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I was reading in one book thats it appently good to run as the heel touching the ground then the toes? is that right? i did find i was bouncing less i think when i was running on the treadmill. or should i run with my toes hitting the ground first then my heel? which is safer way of doing it? thanks all.
 

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HI there, iv read that its much more common to run with your toes touching the floor first, but some runners do run heal first. All i can say is you find what works best for you, i dont really have the knowledge on this but, what feels more comfortable, what comes more easily.S.E might be able to give you some better advice, ( she's good like that )all the best H
 

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Like Hayley says... whatever feels natural for you is best, unless I guess you in the elite league...then it's a whole different ball game.

But for the likes of us mere mortals... don't force yourself to run in a way that feels unnatural, but I believe midfoot landing with a very slight roll back to absorb shock then roll forward on your foot to push off from forefoot.

Generally speaking if you land on your heel then you are in effect braking your speed with every step.

Also, if you land too far forward on your forefoot then you risk calf tightness and shinsplints.

Hope that makes sense
 

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I like to watch people run at club to see where they strike naturally. Often neutral runners tend to be forefoot strikes and overpronators like me tend to be heel strikers but there are always exceptions to the rule - biomechanics is a fascinating subject.

Which book were you reading - was it Bob Glovers? I've read Chi-runing by Danny Dyer and he advocates midfoot striking as he feels heel striking contributes to many injuries. Not sure how accurate that may be but I do like the philosophy behind chi-running.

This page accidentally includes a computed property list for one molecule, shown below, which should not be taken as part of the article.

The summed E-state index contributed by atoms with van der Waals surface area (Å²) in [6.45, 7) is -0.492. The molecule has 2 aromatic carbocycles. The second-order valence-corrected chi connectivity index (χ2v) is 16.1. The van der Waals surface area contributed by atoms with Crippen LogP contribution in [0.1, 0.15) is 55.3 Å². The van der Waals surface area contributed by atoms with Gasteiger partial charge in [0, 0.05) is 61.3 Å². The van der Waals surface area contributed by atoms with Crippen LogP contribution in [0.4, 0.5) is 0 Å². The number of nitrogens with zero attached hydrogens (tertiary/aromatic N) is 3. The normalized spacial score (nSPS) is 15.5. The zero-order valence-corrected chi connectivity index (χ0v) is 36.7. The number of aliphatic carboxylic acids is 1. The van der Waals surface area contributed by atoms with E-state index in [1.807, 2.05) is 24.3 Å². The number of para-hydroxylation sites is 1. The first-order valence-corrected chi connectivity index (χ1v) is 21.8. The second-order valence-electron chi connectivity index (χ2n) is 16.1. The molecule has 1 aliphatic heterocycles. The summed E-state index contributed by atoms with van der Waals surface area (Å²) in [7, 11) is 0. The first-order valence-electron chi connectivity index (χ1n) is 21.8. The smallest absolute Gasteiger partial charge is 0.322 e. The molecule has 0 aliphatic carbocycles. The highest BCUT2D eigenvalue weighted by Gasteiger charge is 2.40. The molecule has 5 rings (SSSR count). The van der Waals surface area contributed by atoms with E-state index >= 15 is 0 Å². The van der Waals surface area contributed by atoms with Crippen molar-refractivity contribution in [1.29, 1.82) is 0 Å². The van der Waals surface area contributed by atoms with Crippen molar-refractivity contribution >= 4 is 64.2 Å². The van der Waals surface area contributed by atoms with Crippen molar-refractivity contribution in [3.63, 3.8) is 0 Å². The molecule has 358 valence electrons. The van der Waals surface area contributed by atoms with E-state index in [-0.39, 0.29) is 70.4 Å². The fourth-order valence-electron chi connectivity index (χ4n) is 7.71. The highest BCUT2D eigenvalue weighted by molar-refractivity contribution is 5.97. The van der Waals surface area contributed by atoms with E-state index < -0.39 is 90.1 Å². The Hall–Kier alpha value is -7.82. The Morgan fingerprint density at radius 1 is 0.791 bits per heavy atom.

As Trin says unless you are experiencing any problems I would go with your natural running gait unless you run like Phoebe in friends then you definately need help.
 

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Not really I've had pins & needles in the heel but no dead legs. My left leg tends to get a tight tighter and I've noticed when they've videoed me running my left foot tends to splay out more but that had changed when I had my last gait analysis.
 

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While out running with the club this morning I remembered a couple of other things to add...

Although I haven't read Chi Running, or gone into great depths with the biomechanics thing, I did read about some techniques somewhere a while ago that have worked for me

Running is not just about foot fall...it's about your whole body. I have learnt to concentrate on how I place my legs and basically you 'plant' your foot beneath your body, push through, and kick up at the back. The reasoning behind the three parts is

1. by 'planting your foot underneath your body you are not a) over stretching with your foot landing in front, which would be a heel strike and therefore a brake, or b) leaning too far forward making your foot land behind you, which would risk knee injuries due to the shock passing through it.

2. by pushing through you are naturally propelling yourself forward quite efficiently, and I found that it's quite easy to increase speed once this technique becomes natural

3. by kicking up at the back your leg is in the correct position to bring through efficiently and economically for the next step

So sometimes when I'm finding it tough I check in on how I'm running and tell myself "plant, push, and kick", which has never failed to help.


In my previous post I said about midfoot landing, there is one exception to this...which again I remembered this morning whilst climbing a hill! And of course that exception is when running up hills :) Forefoot running is best going up hills, reverting to midfoot running down hills.


Another thing worth mentioning is posture. Your body should be reasonably upright at all times with your head up. I see so many runners, particularly when running up hills, with their head down looking at the ground. What you are actually doing when you run like this is restricting your airway, which is the worst thing you can do particularly when you need extra oxygen going up hills.


Finally, you should try and relax your upper body as much as you can because tense muscles actually weigh more, meaning your legs are working harder to carry the upper body through the run.


But like I say, I haven't studied biomechanics...it's just tips and techniques I've picked up along the way that have helped to improve my running.
 
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